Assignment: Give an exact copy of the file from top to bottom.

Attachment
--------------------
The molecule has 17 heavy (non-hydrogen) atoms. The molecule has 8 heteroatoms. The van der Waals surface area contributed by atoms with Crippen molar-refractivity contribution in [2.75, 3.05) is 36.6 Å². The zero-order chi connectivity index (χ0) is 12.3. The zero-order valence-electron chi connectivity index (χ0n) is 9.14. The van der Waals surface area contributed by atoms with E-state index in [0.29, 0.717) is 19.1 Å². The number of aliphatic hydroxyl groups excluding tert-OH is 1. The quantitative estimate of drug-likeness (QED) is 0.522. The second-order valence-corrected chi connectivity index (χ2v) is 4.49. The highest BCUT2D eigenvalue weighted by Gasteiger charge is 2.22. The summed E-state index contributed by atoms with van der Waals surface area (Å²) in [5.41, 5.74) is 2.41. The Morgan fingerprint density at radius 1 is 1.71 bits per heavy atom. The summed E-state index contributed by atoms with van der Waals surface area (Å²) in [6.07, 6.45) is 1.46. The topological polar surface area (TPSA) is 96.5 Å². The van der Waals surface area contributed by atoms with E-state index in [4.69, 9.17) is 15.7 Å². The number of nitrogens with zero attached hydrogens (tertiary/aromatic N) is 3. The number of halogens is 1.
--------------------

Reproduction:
The molecule has 17 heavy (non-hydrogen) atoms. The molecule has 8 heteroatoms. The van der Waals surface area contributed by atoms with Crippen molar-refractivity contribution in [2.75, 3.05) is 36.6 Å². The zero-order chi connectivity index (χ0) is 12.3. The zero-order valence-electron chi connectivity index (χ0n) is 9.14. The van der Waals surface area contributed by atoms with E-state index in [0.29, 0.717) is 19.1 Å². The number of aliphatic hydroxyl groups excluding tert-OH is 1. The quantitative estimate of drug-likeness (QED) is 0.522. The second-order valence-corrected chi connectivity index (χ2v) is 4.49. The highest BCUT2D eigenvalue weighted by Gasteiger charge is 2.22. The summed E-state index contributed by atoms with van der Waals surface area (Å²) in [5.41, 5.74) is 2.41. The Morgan fingerprint density at radius 1 is 1.71 bits per heavy atom. The summed E-state index contributed by atoms with van der Waals surface area (Å²) in [6.07, 6.45) is 1.46. The topological polar surface area (TPSA) is 96.5 Å². The van der Waals surface area contributed by atoms with E-state index in [4.69, 9.17) is 15.7 Å². The number of nitrogens with zero attached hydrogens (tertiary/aromatic N) is 3. The number of halogens is 1.